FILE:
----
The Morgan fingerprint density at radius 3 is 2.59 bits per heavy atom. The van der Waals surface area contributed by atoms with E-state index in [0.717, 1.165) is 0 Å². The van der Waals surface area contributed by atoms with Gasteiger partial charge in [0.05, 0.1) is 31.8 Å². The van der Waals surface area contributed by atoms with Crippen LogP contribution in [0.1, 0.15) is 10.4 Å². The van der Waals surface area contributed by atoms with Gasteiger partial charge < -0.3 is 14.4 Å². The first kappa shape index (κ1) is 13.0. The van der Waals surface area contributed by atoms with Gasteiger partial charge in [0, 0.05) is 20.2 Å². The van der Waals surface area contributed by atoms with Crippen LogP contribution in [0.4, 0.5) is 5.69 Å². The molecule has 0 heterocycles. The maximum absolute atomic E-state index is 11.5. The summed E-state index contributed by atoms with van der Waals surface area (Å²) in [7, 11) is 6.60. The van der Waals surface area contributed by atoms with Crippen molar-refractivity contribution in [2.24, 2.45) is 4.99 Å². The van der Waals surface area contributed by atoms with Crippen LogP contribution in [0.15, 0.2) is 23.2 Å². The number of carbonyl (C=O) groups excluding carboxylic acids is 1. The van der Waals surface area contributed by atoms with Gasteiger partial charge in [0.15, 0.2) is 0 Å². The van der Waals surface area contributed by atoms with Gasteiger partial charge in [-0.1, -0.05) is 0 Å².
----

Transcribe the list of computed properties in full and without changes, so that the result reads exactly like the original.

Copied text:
The Morgan fingerprint density at radius 3 is 2.59 bits per heavy atom. The van der Waals surface area contributed by atoms with E-state index in [0.717, 1.165) is 0 Å². The van der Waals surface area contributed by atoms with Gasteiger partial charge in [0.05, 0.1) is 31.8 Å². The van der Waals surface area contributed by atoms with Crippen LogP contribution in [0.1, 0.15) is 10.4 Å². The van der Waals surface area contributed by atoms with Gasteiger partial charge < -0.3 is 14.4 Å². The first kappa shape index (κ1) is 13.0. The van der Waals surface area contributed by atoms with Gasteiger partial charge in [0, 0.05) is 20.2 Å². The van der Waals surface area contributed by atoms with Crippen LogP contribution in [0.4, 0.5) is 5.69 Å². The molecule has 0 heterocycles. The maximum absolute atomic E-state index is 11.5. The summed E-state index contributed by atoms with van der Waals surface area (Å²) in [7, 11) is 6.60. The van der Waals surface area contributed by atoms with Crippen molar-refractivity contribution in [2.24, 2.45) is 4.99 Å². The van der Waals surface area contributed by atoms with Crippen LogP contribution in [0.15, 0.2) is 23.2 Å². The number of carbonyl (C=O) groups excluding carboxylic acids is 1. The van der Waals surface area contributed by atoms with Gasteiger partial charge in [0.15, 0.2) is 0 Å². The van der Waals surface area contributed by atoms with Gasteiger partial charge in [-0.1, -0.05) is 0 Å².